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What Is Glycerin?

 

Glycerin has been relegated to the sides of the stage for too long, but it’s about time this hero hydrator is promoted to prima ballerina in our skincare repertoires. With the power to replenish moisture without clogging pores or causing irritation, this lightweight active ingredient is well deserving of the spotlight.

What is glycerin?

Glycerin, sometimes referred to as glycerol, is a humectant: a “water molecule” that attracts moisture from the air and retains it within the skin. Glycerin has a low molecular weight, which means it can pull moisture from the stratum corneum, our outermost layer of skin, deep into the dermis, our middle layer of skin, to hydrate the lower levels. Humectants are essential for maintaining healthy, hydrated skin and glycerin is often recognised as the best of the bunch. Other humectants include hyaluronic acid – a hydrator we’re sure most hoomans are familiar with – alpha hydroxy acids (AHAs), aloe vera and urea.

The glycerin in our skincare tends to be derived from plants, but did you know it’s a naturally occurring compound within our bodies? Glycerin is present in our skin’s natural moisturising factor (NMF), alongside a bunch of amino acids and other important components. In a nutshell, our NMF works hard to keep our skin adequately hydrated. Unfortunately, our skin’s NMF can deplete as we get older or be stripped with regular use of harsh skincare products, which can result in tight, dehydrated skin. Glycerin can help to replenish the NMF, which in turn keeps the skin supple, soft and hydrated.

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Who is it for?

Glycerin has been inducted into my skincare “hall of fame” partly because it’s a hydrator that all skin types can safely use. It’s perfect for oily and acne-prone skin because it’s non-comedogenic, which means that it won’t clog pores or cause pesky breakouts. Nerdie tip: glycerin can be present in formulas that contain other comedogenic (read: pore-clogging) substances – so always check if the product has been labelled as non-comedogenic. What’s more, glycerin is a very gentle ingredient, which means that it shouldn’t irritate sensitive skin – unless you’re one of the unlucky few that’s allergic to the hydrator.

It goes without saying that dry skin types should get involved. Although, I would take it one step further and combine glycerin, the “moisture magnet”, with a form of occlusive, such as shea butter, squalene or beeswax. Humectants work to replenish moisture levels within the skin, while occlusives reinforce the skin barrier to prevent precious moisture from escaping through the stratum corneum, the outermost layer of skin. Using an occlusive at night-time is especially important for dry or dehydrated skin – a skin condition whereby the skin lacks water – because more moisture evaporates through the skin as we snooze. This is a natural process called trans epidermal water loss (TEWL).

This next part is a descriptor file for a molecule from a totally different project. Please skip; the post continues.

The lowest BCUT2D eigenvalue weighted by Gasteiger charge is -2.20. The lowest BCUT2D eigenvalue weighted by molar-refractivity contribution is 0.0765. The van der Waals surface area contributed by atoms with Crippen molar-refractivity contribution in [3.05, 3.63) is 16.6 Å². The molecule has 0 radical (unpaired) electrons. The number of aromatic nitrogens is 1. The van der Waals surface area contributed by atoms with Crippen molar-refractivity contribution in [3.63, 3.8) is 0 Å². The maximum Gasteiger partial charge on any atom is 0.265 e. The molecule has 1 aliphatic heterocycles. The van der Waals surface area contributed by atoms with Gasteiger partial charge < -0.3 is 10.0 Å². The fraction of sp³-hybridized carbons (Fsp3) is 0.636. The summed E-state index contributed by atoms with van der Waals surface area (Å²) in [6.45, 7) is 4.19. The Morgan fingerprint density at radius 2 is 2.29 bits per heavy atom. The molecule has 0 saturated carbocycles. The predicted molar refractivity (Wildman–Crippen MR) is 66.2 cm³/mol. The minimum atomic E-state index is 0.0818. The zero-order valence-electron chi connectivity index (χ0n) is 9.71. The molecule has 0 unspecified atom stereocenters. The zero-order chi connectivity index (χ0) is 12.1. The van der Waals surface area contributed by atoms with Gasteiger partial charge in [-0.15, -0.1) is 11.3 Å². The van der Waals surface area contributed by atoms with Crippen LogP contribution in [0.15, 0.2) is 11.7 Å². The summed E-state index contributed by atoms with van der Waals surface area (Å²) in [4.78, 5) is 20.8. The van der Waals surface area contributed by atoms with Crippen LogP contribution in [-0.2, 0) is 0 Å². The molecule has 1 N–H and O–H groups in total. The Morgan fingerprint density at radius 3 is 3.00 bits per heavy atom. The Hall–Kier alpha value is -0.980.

Skincare with glycerin

To be honest, glycerin might already be lurking in some of the skincare products that are sitting pretty on your shelfie. We’d bet our bottom dollar that if you check your products’ INCI lists you’ll notice glycerin – it's a mainstay in many skincare products and for good reason. I tend to find glycerin in my water-based cleansers and hydrating serums, mists and moisturisers.

Naturally, glycerin is the star ingredient in one of my favourite facial mists, the Caudalie Beauty Elixir. I adore spritz o’clock because it serves the skin an instant boost of hydration that can be enjoyed anywhere and everywhere – in the car, at your desk, at a restaurant. I find that the Caudalie spritz soothes my skin when it’s dehydrated (read: tight, tired and dull) with its blend of glycerin and rose flower oil, an antioxidant that protects the skin from free radical damage caused by UV exposure and pollution.

Glycerin can feel sticky on the skin, which is why it's commonly combined with other humectants to provide a smoother texture. The Pestle & Mortar Hyaluronic Acid Serum contains glycerin alongside a moisture-boosting blend of low molecular weight sodium hyaluronate (aka hyaluronic acid), which can penetrate deep into the dermis, and aloe barbadensis leaf juice – which are both powerful humectants. It can be used on all skin types and has been formulated with a dash of vitamin E to provide antioxidant protection.

As I mentioned previously, dry and dehydrated skin will benefit from an emollient that’s enriched with glycerin, as well as occlusive ingredients, and the Gilda Liljeblad Fortifying Barrier Cream ticks all the right boxes. It contains glycerin to hydrate, shea butter (an occlusive) to nourish and reinforce the skin barrier to prevent moisture loss, apricot oil (another occlusive) to relieve sensitive skin and strengthen the skin barrier, and niacinamide to increase collagen synthesis for plumper skin.

Are you tempted by glycerin’s hydrating prowess? If so, and you’d like a little skincare guidance, why not book an online skin consultation with our team of expert Nerds – they’ll build you a bespoke skincare routine suited to your skin, budget and commitment level. Plus, you'll become an official Skin Nerd Networker and have access to tonnes of exclusive content.